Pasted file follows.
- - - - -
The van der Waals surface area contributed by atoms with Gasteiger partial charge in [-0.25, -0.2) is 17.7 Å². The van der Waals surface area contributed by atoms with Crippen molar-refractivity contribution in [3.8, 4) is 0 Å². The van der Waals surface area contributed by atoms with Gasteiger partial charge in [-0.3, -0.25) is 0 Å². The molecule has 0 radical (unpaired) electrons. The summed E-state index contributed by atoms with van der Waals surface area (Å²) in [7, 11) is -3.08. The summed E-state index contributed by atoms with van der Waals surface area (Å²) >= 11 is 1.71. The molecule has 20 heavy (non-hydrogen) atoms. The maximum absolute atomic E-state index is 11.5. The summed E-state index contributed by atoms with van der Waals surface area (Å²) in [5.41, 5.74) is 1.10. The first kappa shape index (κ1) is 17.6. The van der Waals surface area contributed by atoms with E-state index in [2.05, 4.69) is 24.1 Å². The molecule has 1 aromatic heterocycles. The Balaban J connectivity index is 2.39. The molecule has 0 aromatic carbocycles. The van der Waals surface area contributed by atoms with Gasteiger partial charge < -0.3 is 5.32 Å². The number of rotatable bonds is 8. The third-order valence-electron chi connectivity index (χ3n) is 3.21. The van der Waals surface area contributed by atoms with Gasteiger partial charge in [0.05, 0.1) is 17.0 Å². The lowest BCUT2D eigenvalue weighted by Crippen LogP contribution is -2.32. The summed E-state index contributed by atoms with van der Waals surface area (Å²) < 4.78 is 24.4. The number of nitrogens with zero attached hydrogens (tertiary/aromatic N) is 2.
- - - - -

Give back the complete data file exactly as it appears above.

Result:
The van der Waals surface area contributed by atoms with Gasteiger partial charge in [-0.25, -0.2) is 17.7 Å². The van der Waals surface area contributed by atoms with Crippen molar-refractivity contribution in [3.8, 4) is 0 Å². The van der Waals surface area contributed by atoms with Gasteiger partial charge in [-0.3, -0.25) is 0 Å². The molecule has 0 radical (unpaired) electrons. The summed E-state index contributed by atoms with van der Waals surface area (Å²) in [7, 11) is -3.08. The summed E-state index contributed by atoms with van der Waals surface area (Å²) >= 11 is 1.71. The molecule has 20 heavy (non-hydrogen) atoms. The maximum absolute atomic E-state index is 11.5. The summed E-state index contributed by atoms with van der Waals surface area (Å²) in [5.41, 5.74) is 1.10. The first kappa shape index (κ1) is 17.6. The van der Waals surface area contributed by atoms with E-state index in [2.05, 4.69) is 24.1 Å². The molecule has 1 aromatic heterocycles. The Balaban J connectivity index is 2.39. The molecule has 0 aromatic carbocycles. The van der Waals surface area contributed by atoms with Gasteiger partial charge < -0.3 is 5.32 Å². The number of rotatable bonds is 8. The third-order valence-electron chi connectivity index (χ3n) is 3.21. The van der Waals surface area contributed by atoms with Gasteiger partial charge in [0.05, 0.1) is 17.0 Å². The lowest BCUT2D eigenvalue weighted by Crippen LogP contribution is -2.32. The summed E-state index contributed by atoms with van der Waals surface area (Å²) < 4.78 is 24.4. The number of nitrogens with zero attached hydrogens (tertiary/aromatic N) is 2.